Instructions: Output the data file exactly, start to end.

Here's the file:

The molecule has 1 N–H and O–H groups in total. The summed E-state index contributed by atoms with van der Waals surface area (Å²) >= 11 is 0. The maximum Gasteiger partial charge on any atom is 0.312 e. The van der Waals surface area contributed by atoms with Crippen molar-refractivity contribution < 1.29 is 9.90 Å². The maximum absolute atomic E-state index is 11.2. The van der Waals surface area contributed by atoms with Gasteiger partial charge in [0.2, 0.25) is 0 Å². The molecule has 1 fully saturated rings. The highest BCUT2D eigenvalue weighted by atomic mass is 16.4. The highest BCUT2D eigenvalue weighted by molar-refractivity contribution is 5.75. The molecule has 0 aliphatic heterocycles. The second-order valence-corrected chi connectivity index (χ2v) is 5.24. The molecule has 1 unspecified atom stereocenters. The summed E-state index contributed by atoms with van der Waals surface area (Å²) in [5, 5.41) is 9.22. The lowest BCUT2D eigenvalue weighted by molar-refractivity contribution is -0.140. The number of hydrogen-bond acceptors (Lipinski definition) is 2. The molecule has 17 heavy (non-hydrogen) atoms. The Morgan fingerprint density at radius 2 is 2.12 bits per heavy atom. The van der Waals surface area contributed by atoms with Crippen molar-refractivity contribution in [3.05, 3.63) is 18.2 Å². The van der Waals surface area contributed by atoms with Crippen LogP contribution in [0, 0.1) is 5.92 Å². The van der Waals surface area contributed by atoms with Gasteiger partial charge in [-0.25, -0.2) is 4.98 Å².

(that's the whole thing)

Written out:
The molecule has 1 N–H and O–H groups in total. The summed E-state index contributed by atoms with van der Waals surface area (Å²) >= 11 is 0. The maximum Gasteiger partial charge on any atom is 0.312 e. The van der Waals surface area contributed by atoms with Crippen molar-refractivity contribution < 1.29 is 9.90 Å². The maximum absolute atomic E-state index is 11.2. The van der Waals surface area contributed by atoms with Gasteiger partial charge in [0.2, 0.25) is 0 Å². The molecule has 1 fully saturated rings. The highest BCUT2D eigenvalue weighted by atomic mass is 16.4. The highest BCUT2D eigenvalue weighted by molar-refractivity contribution is 5.75. The molecule has 0 aliphatic heterocycles. The second-order valence-corrected chi connectivity index (χ2v) is 5.24. The molecule has 1 unspecified atom stereocenters. The summed E-state index contributed by atoms with van der Waals surface area (Å²) in [5, 5.41) is 9.22. The lowest BCUT2D eigenvalue weighted by molar-refractivity contribution is -0.140. The number of hydrogen-bond acceptors (Lipinski definition) is 2. The molecule has 17 heavy (non-hydrogen) atoms. The Morgan fingerprint density at radius 2 is 2.12 bits per heavy atom. The van der Waals surface area contributed by atoms with Crippen molar-refractivity contribution in [3.05, 3.63) is 18.2 Å². The van der Waals surface area contributed by atoms with Crippen LogP contribution in [0, 0.1) is 5.92 Å². The van der Waals surface area contributed by atoms with Gasteiger partial charge in [-0.25, -0.2) is 4.98 Å².